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I often wonder whether I am the same person as the one shown on my driver’s license — She looks familiar. However, the numbers that indicate her height and weight make her into an alienated figure that I need translation to understand, and I question whether she will be 19 centimeters shorter when we stand together.

The system of measurement is indeed a new language to me, even more foreign than the words that represent these units. My learning of this new language is also stagnant at this moment, as I find it challenging for me to admit the beauty of the Imperial system of measurement — trapped in the circle of human observation, nothing is decimal in this masculine system, and the fragmented numbers are crumbling everything in my eyes.


To break into this system, I decided to introduce a new unit that was once invented and used by my parents to measure trees and their child’s luck.

It is a return to the simpleness and humanism of the old days, as the only reference I need is a pair of hands of mine. I quantify nature with my human hands and then let nature quantify myself. There is no number involved, only failure or success, and eventually, I will turn the attempt into an all-success situation.

The rules are simple:


My middle fingers touching each other is one precise hug.

One precise hug equals a dad’s tree, which equals more possibilities to fulfill a wish.


My father has one tree that he adores and admires. One tree he knows nothing about but its extraordinary appearance. My only memory of this tree is that my middle fingers could reach each other while hugging and measuring this tree. It is the only truth of this tree I know, and it has become the foundation of my own measuring system.


I searched around the foreign gardens in Los Angeles, hoping to find one tree that fits in the measurement unit I brought traveling across the ocean.


The measurement tool of one precise hug is built to find the trees that guarantee luck and produce hope.

The original model of the hug was born in 2014, at Central Stadium, Nanjing, China. The original tree, which was named “dad's tree,” is restricted from reach apart from the students and faculty of the Nanjing Sports Institute due to COVID-19.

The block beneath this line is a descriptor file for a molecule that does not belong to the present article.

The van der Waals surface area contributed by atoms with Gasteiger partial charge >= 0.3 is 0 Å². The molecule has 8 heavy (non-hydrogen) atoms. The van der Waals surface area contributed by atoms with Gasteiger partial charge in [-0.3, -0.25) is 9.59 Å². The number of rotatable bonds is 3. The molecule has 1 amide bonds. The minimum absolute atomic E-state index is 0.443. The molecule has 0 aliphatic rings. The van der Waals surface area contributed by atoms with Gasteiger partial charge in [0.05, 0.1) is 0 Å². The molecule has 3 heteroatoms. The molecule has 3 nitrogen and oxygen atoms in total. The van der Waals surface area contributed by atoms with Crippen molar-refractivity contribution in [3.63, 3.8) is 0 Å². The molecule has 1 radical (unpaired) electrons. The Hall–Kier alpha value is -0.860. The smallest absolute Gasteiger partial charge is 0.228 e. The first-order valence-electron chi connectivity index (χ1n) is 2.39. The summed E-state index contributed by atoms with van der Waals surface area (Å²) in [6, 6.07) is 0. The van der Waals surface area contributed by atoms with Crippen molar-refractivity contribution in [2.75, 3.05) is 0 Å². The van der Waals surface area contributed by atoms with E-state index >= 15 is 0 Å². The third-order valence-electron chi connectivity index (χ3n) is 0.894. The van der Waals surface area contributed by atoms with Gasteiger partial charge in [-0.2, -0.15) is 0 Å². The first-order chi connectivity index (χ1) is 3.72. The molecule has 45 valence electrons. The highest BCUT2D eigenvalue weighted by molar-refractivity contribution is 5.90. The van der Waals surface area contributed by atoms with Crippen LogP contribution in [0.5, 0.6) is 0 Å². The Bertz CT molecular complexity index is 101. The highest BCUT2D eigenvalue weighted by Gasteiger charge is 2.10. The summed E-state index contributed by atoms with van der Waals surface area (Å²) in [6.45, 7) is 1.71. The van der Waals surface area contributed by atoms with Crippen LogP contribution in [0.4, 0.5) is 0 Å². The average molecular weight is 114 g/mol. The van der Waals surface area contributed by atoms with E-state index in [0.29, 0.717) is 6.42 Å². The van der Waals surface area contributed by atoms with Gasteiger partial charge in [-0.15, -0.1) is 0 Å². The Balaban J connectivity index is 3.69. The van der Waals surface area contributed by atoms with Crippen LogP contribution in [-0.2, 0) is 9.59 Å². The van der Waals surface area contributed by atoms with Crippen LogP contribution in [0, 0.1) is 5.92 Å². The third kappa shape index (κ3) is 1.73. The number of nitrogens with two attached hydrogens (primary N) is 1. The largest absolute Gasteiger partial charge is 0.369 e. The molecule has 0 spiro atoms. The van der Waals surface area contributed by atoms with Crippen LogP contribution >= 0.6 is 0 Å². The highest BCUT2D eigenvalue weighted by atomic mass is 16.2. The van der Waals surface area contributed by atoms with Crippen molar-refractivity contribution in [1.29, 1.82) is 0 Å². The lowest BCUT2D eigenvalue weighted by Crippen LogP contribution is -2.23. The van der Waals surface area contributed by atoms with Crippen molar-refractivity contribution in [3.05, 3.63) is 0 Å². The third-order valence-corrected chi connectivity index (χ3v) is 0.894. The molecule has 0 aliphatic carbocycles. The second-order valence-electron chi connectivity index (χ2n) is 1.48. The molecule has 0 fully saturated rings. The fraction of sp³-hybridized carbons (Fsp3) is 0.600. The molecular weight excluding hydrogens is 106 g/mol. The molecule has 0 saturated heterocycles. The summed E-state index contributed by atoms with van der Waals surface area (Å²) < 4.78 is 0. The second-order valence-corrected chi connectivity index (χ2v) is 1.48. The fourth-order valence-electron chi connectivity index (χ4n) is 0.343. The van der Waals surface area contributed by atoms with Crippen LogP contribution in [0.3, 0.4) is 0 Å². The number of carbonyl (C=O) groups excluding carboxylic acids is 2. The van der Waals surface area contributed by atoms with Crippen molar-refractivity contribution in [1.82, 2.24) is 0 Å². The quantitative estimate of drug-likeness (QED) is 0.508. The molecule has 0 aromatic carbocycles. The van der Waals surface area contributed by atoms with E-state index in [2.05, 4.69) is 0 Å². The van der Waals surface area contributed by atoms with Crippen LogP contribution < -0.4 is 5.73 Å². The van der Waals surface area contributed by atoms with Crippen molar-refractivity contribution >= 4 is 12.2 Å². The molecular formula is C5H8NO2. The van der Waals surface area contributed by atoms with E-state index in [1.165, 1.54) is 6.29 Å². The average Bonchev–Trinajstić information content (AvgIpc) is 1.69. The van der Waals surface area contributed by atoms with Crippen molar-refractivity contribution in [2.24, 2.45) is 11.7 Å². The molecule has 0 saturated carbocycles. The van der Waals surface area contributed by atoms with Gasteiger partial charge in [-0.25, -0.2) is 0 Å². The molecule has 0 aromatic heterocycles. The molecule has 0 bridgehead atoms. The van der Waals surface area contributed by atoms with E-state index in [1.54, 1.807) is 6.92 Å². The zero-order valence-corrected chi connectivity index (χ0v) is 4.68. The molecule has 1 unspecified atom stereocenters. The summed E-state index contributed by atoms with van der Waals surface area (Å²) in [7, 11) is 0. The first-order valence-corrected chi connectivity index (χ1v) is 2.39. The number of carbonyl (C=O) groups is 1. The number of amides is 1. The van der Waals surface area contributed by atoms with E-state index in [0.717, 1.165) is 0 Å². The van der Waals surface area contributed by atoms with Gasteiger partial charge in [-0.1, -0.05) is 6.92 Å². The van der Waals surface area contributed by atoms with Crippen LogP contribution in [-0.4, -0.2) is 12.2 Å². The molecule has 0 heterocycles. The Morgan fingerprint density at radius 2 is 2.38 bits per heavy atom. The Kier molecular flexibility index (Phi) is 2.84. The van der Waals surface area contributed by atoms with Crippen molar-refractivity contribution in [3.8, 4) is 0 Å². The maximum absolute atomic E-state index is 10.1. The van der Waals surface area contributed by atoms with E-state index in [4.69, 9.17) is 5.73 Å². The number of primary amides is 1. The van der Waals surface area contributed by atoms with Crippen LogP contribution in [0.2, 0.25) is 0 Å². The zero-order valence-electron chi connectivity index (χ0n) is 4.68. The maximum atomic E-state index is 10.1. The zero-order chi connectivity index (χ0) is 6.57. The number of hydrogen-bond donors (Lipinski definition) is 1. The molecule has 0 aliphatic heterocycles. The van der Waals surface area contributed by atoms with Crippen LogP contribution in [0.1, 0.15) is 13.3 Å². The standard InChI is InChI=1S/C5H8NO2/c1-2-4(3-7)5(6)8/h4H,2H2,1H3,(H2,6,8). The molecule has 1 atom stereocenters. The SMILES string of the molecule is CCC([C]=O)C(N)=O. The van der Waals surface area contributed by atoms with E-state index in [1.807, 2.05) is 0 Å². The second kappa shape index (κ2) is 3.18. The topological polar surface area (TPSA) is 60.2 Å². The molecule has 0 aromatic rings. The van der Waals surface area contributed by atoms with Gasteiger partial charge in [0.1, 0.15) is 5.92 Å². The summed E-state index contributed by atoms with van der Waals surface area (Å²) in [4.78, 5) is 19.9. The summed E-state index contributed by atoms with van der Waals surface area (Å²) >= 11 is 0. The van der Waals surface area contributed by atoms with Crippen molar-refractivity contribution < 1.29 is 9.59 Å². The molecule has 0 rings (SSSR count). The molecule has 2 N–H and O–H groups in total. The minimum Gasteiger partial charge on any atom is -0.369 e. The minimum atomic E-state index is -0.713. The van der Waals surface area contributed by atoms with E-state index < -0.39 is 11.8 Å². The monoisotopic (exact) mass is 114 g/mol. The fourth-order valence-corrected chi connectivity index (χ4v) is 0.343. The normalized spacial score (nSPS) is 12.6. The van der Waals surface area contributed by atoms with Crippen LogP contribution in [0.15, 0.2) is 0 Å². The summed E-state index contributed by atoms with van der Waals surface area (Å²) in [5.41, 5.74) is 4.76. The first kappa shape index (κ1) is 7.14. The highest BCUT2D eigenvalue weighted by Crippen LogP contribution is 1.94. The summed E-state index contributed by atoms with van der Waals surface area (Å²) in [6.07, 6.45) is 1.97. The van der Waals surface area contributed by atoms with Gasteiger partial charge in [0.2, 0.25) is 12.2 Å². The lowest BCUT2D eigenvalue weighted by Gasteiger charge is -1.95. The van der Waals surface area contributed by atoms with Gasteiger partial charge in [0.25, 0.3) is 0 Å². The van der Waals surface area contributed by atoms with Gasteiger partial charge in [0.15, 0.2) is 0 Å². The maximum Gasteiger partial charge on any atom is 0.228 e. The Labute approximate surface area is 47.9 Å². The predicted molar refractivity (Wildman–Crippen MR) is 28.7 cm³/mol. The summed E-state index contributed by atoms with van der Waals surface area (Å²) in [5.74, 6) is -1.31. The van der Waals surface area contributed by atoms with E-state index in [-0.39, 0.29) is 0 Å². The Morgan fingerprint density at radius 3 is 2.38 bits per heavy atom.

One Precise Hug

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One Extended, Yet Still Precise Hug

Middle fingers touching each other is one precise hug.

One precise hug equals one dad’s tree, which equals more possibilities to fulfill one wish.

In both the virtual and the real world, these two fingers are unfixed and unbound to any existing systems of units.

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The Sacred Unit of Measurement

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Galileo di Vincenzo Bonaiuti de' Galilei’s middle finger is preserved in a shrine as if it belonged to a saint, although Galileo himself was considered a heretic.

Le Grand K, the international prototype of the kilogram, has been kept under lock and key. However, its weight has also changed throughout time.

To ensure the consistency and stability of this newly invented unit of measurement, the sacred standard of hope and luck was sealed in the glass egg and held by middle fingers that joined each other.

One Precise Inch

(made for one 67 inches tall woman to carry on her key chain)


Inch, derived from the old English ince, or ynce, was defined by King David I of Scotland around 1150 as the breadth of a man’s thumb at the base of the nail. To help maintain consistency of the unit, the measure was usually achieved by adding the thumb breadth of three men—one small, one medium, and one large—and then dividing the figure by three. 

In many European languages, the word for "inch" is the same as or derived from the word for “thumb.”

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